fighting ships of the world



PATHFINDER scout cruisers (1905)

Patrol 1906

Name No Yard No Builder Laid down Launched Comp Fate
Pathfinder (ex-Fastnet)   655 Cammell Laird, Birkenhead 15/8/1903 16/7/1904 18/7/1905 sunk 5/9/1914
Patrol N24, N80 658 Cammell Laird, Birkenhead 31/10/1903 13/10/1904 26/9/1905 sold 4/1920


Displacement normal, t


Displacement full, t


Length, m

112.8 pp 115.5 oa

Breadth, m


Draught, m


No of shafts



2 4-cyl VTE, 12 Laird-Normand boilers

Power, h. p.


Max speed, kts


Fuel, t

coal 600

Endurance, nm(kts)


Armour, mm belt: 51, deck: 38 - 16, CT: 76


10 x 1 - 76/50 12pdr 18cwt QF Mk I, 8 x 1 - 47/40 3pdr Hotchkiss Mk I, 2 x 1 - 450 TT



Ship project history: Eight cruisers were intended to work in company with destroyers as scouts, to lead torpedo attacks and to back up their flotillas when attacked by enemy destroyers. The Admiralty provided a broad specification for the ships and left the detailed design to the builders, a common practice when ordering torpedo craft but unusual with cruisers. The Admiralty requirement was for a 25kt ship, with a 38mm protective deck or equivalent side armour, shallow draught for operating in inshore waters, and an armament of 10 76mm, 8 47mm and 2 TT. They were ordered in four pairs which, as might be expected, resulted in four sub-classes that varied substantially in form, machinery and structure. Only one builder, Fairfield, followed traditional small cruiser style in providing a poop as well as a forecastle, but all abandoned the bulwarks amidships which had become a common feature of Victorian cruisers. The Armstrong pair differed from all the others in having four instead of three funnels and a clipper bow, while the Vickers ships had shorter funnels than the other ships. The Fairfield pair employed side armour abreast the machinery compartments with a protective deck at the ends, while Cammell provided side armour abreast the engine rooms only with a protective deck over the remainder of the ship, an expedient intended to protect the engine cylinders. The remaining ships were fitted in the usual manner with a full length protective deck. The 12pdr QF guns were mounted 3 abreast on the forecastle and aft and two on each side amidships, but this armament was heavily criticised for being too light.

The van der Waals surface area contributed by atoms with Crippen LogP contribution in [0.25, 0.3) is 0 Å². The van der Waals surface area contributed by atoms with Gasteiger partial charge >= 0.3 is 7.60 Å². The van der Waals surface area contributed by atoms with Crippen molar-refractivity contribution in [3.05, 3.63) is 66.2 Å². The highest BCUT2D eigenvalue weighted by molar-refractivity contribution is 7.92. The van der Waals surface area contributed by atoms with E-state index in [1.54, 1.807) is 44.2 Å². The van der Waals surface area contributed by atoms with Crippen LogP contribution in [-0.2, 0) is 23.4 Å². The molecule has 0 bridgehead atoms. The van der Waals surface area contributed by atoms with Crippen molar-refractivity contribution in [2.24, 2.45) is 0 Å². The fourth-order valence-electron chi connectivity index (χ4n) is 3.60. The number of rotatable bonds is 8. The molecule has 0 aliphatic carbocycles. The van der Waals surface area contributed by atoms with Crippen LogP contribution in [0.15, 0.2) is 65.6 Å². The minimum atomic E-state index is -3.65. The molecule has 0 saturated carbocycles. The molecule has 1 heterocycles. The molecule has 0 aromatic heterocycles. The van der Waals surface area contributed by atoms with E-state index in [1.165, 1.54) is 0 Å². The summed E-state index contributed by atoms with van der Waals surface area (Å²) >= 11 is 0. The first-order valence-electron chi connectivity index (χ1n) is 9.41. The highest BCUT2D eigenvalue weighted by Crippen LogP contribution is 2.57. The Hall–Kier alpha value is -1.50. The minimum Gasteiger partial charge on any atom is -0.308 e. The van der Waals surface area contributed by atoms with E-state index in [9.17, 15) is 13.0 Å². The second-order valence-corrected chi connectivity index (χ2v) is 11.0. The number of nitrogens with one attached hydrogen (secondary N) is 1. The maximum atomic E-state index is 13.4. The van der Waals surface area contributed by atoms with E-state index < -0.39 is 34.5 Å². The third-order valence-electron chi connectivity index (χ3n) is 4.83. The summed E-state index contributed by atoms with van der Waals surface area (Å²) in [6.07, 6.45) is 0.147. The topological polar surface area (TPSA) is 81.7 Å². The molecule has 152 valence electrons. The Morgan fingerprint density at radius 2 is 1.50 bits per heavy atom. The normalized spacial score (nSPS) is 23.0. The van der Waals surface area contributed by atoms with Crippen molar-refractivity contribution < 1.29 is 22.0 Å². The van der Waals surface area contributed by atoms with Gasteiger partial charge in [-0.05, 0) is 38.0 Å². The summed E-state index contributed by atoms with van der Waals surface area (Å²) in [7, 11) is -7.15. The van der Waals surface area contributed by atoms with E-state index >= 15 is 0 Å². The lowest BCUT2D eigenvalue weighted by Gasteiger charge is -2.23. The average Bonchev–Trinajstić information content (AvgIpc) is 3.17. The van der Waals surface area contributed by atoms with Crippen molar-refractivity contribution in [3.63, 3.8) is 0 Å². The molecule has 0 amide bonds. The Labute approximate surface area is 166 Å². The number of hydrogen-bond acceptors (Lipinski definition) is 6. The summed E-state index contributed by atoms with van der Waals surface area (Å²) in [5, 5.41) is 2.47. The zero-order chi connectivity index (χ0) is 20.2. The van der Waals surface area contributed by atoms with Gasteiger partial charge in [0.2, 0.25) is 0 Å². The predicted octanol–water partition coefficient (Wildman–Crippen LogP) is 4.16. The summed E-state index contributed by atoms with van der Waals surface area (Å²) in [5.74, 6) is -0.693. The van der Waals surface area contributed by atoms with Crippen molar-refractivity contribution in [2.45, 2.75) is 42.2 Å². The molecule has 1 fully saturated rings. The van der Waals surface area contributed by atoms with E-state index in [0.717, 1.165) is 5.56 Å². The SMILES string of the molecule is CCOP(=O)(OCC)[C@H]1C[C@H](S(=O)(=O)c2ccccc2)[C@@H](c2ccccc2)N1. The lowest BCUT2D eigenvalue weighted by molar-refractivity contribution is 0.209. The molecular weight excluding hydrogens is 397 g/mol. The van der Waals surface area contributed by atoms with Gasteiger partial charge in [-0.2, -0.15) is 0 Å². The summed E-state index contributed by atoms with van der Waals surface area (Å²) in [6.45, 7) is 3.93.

Ship protection: 51mm belt protected only machinery, main deck with 16mm flat was connected with its lower edge by 38mm slopes.

Modernizations: 1905-1906, both: - 8 x 1 - 47/40; + 2 x 1 - 76/50 12pdr 18cwt QF Mk I, 6 x 1 - 57/40 6pdr Hotchkiss Mk I

1912, both: - 12 x 1 - 76/50, 6 x 1 - 57/40; + 9 x 1 - 102/40 QF Mk IV

by 1918, Patrol: + 1 x 1 - 76/45 20cwt QF Mk I

Naval service: Pathfinder was torpedoed and sunk 5/9/1914 by German submarine U21 off St. Abbs Head, 259 lives lost.

Many thanks to Wolfgang Stöhr for additional information on this page.

Ivan Gogin, 2008-09